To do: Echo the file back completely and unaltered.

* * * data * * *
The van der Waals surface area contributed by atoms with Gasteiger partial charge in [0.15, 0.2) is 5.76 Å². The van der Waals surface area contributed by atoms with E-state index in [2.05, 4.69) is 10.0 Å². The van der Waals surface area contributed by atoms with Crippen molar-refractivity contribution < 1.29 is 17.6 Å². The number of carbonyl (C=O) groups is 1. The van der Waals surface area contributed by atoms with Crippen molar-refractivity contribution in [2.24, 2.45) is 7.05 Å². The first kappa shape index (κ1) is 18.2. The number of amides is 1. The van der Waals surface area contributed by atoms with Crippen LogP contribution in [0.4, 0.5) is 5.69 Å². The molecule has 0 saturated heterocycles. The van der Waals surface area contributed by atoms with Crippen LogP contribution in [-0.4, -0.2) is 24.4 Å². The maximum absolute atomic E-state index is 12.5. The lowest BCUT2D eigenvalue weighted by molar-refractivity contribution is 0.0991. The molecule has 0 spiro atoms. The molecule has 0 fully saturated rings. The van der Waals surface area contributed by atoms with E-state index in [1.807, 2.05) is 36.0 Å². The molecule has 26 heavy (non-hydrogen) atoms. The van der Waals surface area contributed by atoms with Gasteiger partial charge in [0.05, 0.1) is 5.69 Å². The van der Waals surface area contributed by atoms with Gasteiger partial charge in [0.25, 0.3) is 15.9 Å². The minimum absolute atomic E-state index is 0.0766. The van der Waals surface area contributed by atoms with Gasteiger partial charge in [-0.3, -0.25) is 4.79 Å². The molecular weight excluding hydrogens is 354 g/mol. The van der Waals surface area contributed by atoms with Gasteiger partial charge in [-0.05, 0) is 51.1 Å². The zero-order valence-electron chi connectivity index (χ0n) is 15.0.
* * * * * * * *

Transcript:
The van der Waals surface area contributed by atoms with Gasteiger partial charge in [0.15, 0.2) is 5.76 Å². The van der Waals surface area contributed by atoms with E-state index in [2.05, 4.69) is 10.0 Å². The van der Waals surface area contributed by atoms with Crippen molar-refractivity contribution < 1.29 is 17.6 Å². The number of carbonyl (C=O) groups is 1. The van der Waals surface area contributed by atoms with Crippen molar-refractivity contribution in [2.24, 2.45) is 7.05 Å². The first kappa shape index (κ1) is 18.2. The number of amides is 1. The van der Waals surface area contributed by atoms with Crippen LogP contribution in [0.4, 0.5) is 5.69 Å². The molecule has 0 saturated heterocycles. The van der Waals surface area contributed by atoms with Crippen LogP contribution in [-0.4, -0.2) is 24.4 Å². The maximum absolute atomic E-state index is 12.5. The lowest BCUT2D eigenvalue weighted by molar-refractivity contribution is 0.0991. The molecule has 0 spiro atoms. The molecule has 0 fully saturated rings. The van der Waals surface area contributed by atoms with E-state index in [1.807, 2.05) is 36.0 Å². The molecule has 26 heavy (non-hydrogen) atoms. The van der Waals surface area contributed by atoms with Gasteiger partial charge in [0.05, 0.1) is 5.69 Å². The van der Waals surface area contributed by atoms with Gasteiger partial charge in [0.25, 0.3) is 15.9 Å². The minimum absolute atomic E-state index is 0.0766. The van der Waals surface area contributed by atoms with Gasteiger partial charge in [-0.3, -0.25) is 4.79 Å². The molecular weight excluding hydrogens is 354 g/mol. The van der Waals surface area contributed by atoms with Gasteiger partial charge in [-0.05, 0) is 51.1 Å². The zero-order valence-electron chi connectivity index (χ0n) is 15.0.